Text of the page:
As a keyword, “tax deductible donations” does not offer clear user intent, despite a high search volume (1,300 per month for Australian users in 2019). In the awareness stage, you will be targeting two types of users:
- Users who want to increase their tax return, but want to know if donating is a good strategy.
- Users who know they want to make a tax deductible donation, but don’t know which cause or charity to support.
You might target these keywords for the awareness stage of the funnel:
- Tax deductible donations
- What donations are tax deductible
- Tax deductible donations limit australia
- How do tax deductible donations work
Your page should include enough information to let users know how tax deductible donations work, and basic facts to help them decide that donating is a good investment to increase their tax return. This generates awareness about tax deductible donations as a financial activity.
For those users who sit in the second category we mentioned above, your story and supporting content must be enticing enough to interest them in your organisation. This generates awareness about your unique selling proposition as an NFP.
Targeting Users for Consideration
Consideration stage users know they want to make a tax deductible donation, but they don’t know which charities or causes they’d like to support. You need to offer users details about the projects your organisation runs, and how they have aided the journey of your protagonist.
Let’s use the example of Elijah, a digital marketing manager for an NFP that helps children in poverty. The NFP accepts general donations, but also offers child sponsorship as a program, the very program which helped the protagonist Olivia remain in school.
The landing page tells Olivia’s story, about how her mother was killed by malaria when she was an infant, and her father can’t afford to send both her and her brother to school.
The NFP is known to her village, and was able to provide Olivia with funds from a child sponsor. The sponsorship has paid her school fees, and provided her with all the essentials she needed to continue her studies. She has recently graduated from primary school, and is due to start secondary school.
Elijah might target these keywords for the consideration stage of the funnel:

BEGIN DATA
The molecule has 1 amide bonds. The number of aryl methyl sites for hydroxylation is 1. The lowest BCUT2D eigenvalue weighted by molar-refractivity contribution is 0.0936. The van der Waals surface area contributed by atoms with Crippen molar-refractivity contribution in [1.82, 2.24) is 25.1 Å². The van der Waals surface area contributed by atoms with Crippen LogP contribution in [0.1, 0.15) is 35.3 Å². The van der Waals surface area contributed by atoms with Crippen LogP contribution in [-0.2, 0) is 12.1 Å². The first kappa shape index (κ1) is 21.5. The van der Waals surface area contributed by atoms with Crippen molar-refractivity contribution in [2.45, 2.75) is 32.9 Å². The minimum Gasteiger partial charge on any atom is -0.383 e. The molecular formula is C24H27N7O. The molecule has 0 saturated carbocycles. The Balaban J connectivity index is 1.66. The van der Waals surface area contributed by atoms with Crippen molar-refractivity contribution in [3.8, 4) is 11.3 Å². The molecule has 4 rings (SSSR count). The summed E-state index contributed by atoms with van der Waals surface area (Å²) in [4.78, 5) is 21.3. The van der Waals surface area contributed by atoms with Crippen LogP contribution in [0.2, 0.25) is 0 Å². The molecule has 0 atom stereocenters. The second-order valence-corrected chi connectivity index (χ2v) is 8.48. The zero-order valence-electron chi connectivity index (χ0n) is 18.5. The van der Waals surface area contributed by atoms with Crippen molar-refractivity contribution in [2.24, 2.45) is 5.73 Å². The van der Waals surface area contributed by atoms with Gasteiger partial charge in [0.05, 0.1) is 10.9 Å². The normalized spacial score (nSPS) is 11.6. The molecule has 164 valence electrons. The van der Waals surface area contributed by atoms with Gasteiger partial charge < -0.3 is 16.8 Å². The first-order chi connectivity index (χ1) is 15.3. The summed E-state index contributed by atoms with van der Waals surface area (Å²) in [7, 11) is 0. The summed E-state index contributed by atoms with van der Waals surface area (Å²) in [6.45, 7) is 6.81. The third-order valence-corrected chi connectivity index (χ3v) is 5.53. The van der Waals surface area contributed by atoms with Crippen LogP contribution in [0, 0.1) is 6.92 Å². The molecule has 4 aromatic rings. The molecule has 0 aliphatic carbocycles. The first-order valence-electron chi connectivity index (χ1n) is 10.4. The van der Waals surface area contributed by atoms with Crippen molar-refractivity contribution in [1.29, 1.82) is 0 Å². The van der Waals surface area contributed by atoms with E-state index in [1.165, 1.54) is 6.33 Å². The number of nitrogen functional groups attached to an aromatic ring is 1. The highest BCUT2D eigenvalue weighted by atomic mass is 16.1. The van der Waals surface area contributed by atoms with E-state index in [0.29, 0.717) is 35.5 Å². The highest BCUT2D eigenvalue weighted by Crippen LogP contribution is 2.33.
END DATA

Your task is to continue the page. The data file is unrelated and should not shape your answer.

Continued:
- Charities which help children
- Support children in poverty
- Help end child poverty
- How can we end child poverty
- Help children in poverty
Elijah’s goal is to convince users of two things:
- Ending child poverty is a cause worth supporting, because the NFP made a difference to Olivia’s life.
- The NFP is making an impact that the user wants to be a part of, by either making a donation or signing up as a sponsor themselves.
The page must help users consider their options, and sell the story and value to be part of the shortlist in the decision-making phase.
Targeting Users for Decision/Conversion
At the decision making stage you’ll be focusing on the list you’ve built from the previous two stages, as well as additional “donation” keywords. You’ll need action-oriented keywords to prompt the user to make a decision and convert.
Elijah could focus his decision stage keyword list around the below search queries:
- Donate for tax deduction
- Donate tax deduction
- Donate for tax write off
- Donate to help children
- Donate to children’s charity
- Donate to help children in poverty
You may find that keywords for the decision-making phase are lower in search volume. This can be misleading. Lower search volume often indicates higher intent, particularly if you’re dealing with long tail keywords. This means they’re closer to making the decision to convert.
4. Optimise the Landing Page for SEO Best Practice
Once you’ve assembled your keyword list, you’ll need to ensure your landing page meets SEO best practice.
Not sure how to create landing page copy? We have a useful tutorial here, which you should read before proceeding.
Optimising a landing page is an activity where you’ll strategically position your keywords throughout core on-page elements. You’ll need to optimise your:
- Meta Title